Like a Good Neighbor...Share your Backyard

As I mentioned last time, I will be documenting my gardening experience to help others find the confidence to start their own gardens and to help people avoid some of the common pitfalls.  If you ever have questions don’t hesitate to ask. If I don’t know the answer I’m sure I’ll know someone who will.

So, first of all, why am I doing this?

Growing your own food is important because 1) you know where your food is coming from 2) your food will be more nutritious than what’s available at the store 3) you’re reducing emissions by shortening the distance your food travels and 4) you’re saving money.  As the price of fossil fuels increases and therefore the price of food, growing your own food is critical to making your life more sustainable and resilient to outside forces (Don’t believe me? Read this article). The same is true for other areas in society like energy, technology manufacture, and the economy.  But growing your own food is the easiest thing you can do right now to move in that direction. But there can be some challenges.

If you live in a city like me, chances are you don’t have your own space or enough space to start a garden or make it worthwhile. But there are some options out there.

Can YA Love creates easy to build and inexpensive vertical gardens that save space and can increase your production. Growing Pillars and Growing Walls are a great option for those who own their space but don’t have a lot of it. In my garden I’m using an 8 ft long, 4 ft high Growing Wall as the basis of my growing (see below) This gives me 40 square feet of growing space on only 8 square feet of ground space.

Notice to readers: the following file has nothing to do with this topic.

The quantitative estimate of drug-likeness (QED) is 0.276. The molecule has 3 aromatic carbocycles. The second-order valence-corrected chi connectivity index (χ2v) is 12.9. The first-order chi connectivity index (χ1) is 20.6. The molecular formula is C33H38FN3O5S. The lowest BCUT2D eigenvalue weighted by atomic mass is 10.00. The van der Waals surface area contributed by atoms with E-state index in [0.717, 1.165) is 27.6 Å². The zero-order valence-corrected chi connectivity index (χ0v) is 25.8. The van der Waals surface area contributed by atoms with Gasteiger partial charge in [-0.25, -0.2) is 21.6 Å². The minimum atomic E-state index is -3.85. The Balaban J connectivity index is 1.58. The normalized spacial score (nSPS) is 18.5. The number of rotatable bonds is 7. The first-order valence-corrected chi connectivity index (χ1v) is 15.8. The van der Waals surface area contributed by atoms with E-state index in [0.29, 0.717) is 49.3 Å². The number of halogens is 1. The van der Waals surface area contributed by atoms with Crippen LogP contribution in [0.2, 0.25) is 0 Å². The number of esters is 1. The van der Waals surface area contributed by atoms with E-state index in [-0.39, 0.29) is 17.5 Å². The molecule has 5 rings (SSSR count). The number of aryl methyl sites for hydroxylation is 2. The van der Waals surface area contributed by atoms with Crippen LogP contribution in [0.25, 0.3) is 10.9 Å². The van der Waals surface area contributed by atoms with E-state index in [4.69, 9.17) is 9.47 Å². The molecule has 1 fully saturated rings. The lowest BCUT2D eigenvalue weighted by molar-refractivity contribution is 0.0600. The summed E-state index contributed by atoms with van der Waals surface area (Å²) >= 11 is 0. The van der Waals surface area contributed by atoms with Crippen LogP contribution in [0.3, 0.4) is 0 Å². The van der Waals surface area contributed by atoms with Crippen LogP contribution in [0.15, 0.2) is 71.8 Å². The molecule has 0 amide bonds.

You might be saying to yourself, “Randy, I didn’t know you were a homeowner.”  I’m not!  There is a growing contingent of gardeners and farmers who do all of their farming on someone else’s property.  This concept, called “backyard-sharing”, even has a website where people who have space and people who want to garden can find each other and make it happen.  The website is a great resource and it includes a page for Washington, DC.  Putting the word out to your network is a tried and true way of finding space too (as I did).

Most farmers who don’t own their land rent it and have to pay their landlord a large sum of money every year.    But backyard-sharing is FREE and very simple.  The idea is you as the gardener will setup the garden and maintain it.  The homeowner will reap the benefits of this free garden by taking home a portion of the food grown.  The rest of the food can be for you. In fact, a number of people are growing food commercially using this technique and a farming method called SPIN which stands for small-plot-intensive (Check out my friend Curtis Stone’s awesome farm in British Columbia).

This is revolutionizing urban agriculture across the world because the startup costs are minimal and the income potential is huge.  When you include CYL’s vertical gardens and you’re increasing your yield per square foot of space, the potential is even higher.  What’s great about this idea is that it works for both commercial farmers and hobbyist gardeners (so no worries if you don’t want to quit your day job).

I hope that by sharing some of these innovative ideas I have shown that finding space to grow food in a city is actually not impossible. Next time I will discuss selecting a site and deciding where to put your garden as well as some key features of the Growing Wall.  Tilling ‘til next time.

Randy Coleman
Director of Operations for Can YA Love